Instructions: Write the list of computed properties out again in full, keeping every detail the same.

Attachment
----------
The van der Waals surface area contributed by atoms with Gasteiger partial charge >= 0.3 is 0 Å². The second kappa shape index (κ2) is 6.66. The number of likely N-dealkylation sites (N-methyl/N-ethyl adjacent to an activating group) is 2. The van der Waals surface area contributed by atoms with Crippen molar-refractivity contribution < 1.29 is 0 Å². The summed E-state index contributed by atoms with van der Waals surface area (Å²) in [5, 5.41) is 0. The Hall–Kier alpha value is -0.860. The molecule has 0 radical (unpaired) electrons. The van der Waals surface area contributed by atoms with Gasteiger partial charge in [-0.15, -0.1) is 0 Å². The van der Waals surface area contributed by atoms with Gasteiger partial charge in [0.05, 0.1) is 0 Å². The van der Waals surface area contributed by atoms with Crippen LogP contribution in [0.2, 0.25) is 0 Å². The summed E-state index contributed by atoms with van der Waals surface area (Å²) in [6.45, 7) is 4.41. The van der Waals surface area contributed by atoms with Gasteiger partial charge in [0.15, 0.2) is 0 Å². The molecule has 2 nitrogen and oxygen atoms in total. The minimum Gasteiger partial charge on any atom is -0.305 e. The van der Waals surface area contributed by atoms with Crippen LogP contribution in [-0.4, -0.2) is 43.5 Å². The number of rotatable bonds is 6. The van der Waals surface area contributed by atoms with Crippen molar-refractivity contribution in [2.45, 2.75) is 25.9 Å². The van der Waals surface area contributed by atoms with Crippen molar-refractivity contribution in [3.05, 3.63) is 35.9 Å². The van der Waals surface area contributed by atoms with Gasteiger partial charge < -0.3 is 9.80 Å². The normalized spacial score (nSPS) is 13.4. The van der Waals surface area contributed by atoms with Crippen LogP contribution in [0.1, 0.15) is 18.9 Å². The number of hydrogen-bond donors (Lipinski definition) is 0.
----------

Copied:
The van der Waals surface area contributed by atoms with Gasteiger partial charge >= 0.3 is 0 Å². The second kappa shape index (κ2) is 6.66. The number of likely N-dealkylation sites (N-methyl/N-ethyl adjacent to an activating group) is 2. The van der Waals surface area contributed by atoms with Crippen molar-refractivity contribution < 1.29 is 0 Å². The summed E-state index contributed by atoms with van der Waals surface area (Å²) in [5, 5.41) is 0. The Hall–Kier alpha value is -0.860. The molecule has 0 radical (unpaired) electrons. The van der Waals surface area contributed by atoms with Gasteiger partial charge in [-0.15, -0.1) is 0 Å². The van der Waals surface area contributed by atoms with Gasteiger partial charge in [0.05, 0.1) is 0 Å². The van der Waals surface area contributed by atoms with Crippen LogP contribution in [0.2, 0.25) is 0 Å². The summed E-state index contributed by atoms with van der Waals surface area (Å²) in [6.45, 7) is 4.41. The van der Waals surface area contributed by atoms with Gasteiger partial charge in [0.15, 0.2) is 0 Å². The molecule has 2 nitrogen and oxygen atoms in total. The minimum Gasteiger partial charge on any atom is -0.305 e. The van der Waals surface area contributed by atoms with Crippen LogP contribution in [-0.4, -0.2) is 43.5 Å². The number of rotatable bonds is 6. The van der Waals surface area contributed by atoms with Crippen molar-refractivity contribution in [2.45, 2.75) is 25.9 Å². The van der Waals surface area contributed by atoms with Crippen molar-refractivity contribution in [3.05, 3.63) is 35.9 Å². The van der Waals surface area contributed by atoms with Gasteiger partial charge < -0.3 is 9.80 Å². The normalized spacial score (nSPS) is 13.4. The van der Waals surface area contributed by atoms with Crippen LogP contribution in [0.1, 0.15) is 18.9 Å². The number of hydrogen-bond donors (Lipinski definition) is 0.